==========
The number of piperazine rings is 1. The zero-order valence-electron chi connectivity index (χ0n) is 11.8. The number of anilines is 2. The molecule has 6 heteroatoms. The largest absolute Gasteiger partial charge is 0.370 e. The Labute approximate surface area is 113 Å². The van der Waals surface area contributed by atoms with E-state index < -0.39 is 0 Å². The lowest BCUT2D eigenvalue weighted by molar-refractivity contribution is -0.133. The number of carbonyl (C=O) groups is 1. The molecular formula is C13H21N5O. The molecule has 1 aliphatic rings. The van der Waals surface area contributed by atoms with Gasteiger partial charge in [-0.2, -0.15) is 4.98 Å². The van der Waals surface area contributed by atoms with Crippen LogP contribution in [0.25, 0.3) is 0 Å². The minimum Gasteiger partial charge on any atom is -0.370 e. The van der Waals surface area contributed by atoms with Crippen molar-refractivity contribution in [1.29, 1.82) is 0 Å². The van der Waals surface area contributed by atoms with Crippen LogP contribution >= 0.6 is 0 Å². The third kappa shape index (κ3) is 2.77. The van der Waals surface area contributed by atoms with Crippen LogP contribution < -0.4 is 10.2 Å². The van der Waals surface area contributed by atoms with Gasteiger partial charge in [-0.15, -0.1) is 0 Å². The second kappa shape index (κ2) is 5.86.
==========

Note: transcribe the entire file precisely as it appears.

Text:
The number of piperazine rings is 1. The zero-order valence-electron chi connectivity index (χ0n) is 11.8. The number of anilines is 2. The molecule has 6 heteroatoms. The largest absolute Gasteiger partial charge is 0.370 e. The Labute approximate surface area is 113 Å². The van der Waals surface area contributed by atoms with E-state index < -0.39 is 0 Å². The lowest BCUT2D eigenvalue weighted by molar-refractivity contribution is -0.133. The number of carbonyl (C=O) groups is 1. The molecular formula is C13H21N5O. The molecule has 1 aliphatic rings. The van der Waals surface area contributed by atoms with Gasteiger partial charge in [-0.2, -0.15) is 4.98 Å². The van der Waals surface area contributed by atoms with Crippen LogP contribution in [0.25, 0.3) is 0 Å². The minimum Gasteiger partial charge on any atom is -0.370 e. The van der Waals surface area contributed by atoms with Crippen molar-refractivity contribution in [1.29, 1.82) is 0 Å². The van der Waals surface area contributed by atoms with Crippen LogP contribution >= 0.6 is 0 Å². The third kappa shape index (κ3) is 2.77. The van der Waals surface area contributed by atoms with Crippen LogP contribution < -0.4 is 10.2 Å². The van der Waals surface area contributed by atoms with Gasteiger partial charge in [-0.15, -0.1) is 0 Å². The second kappa shape index (κ2) is 5.86.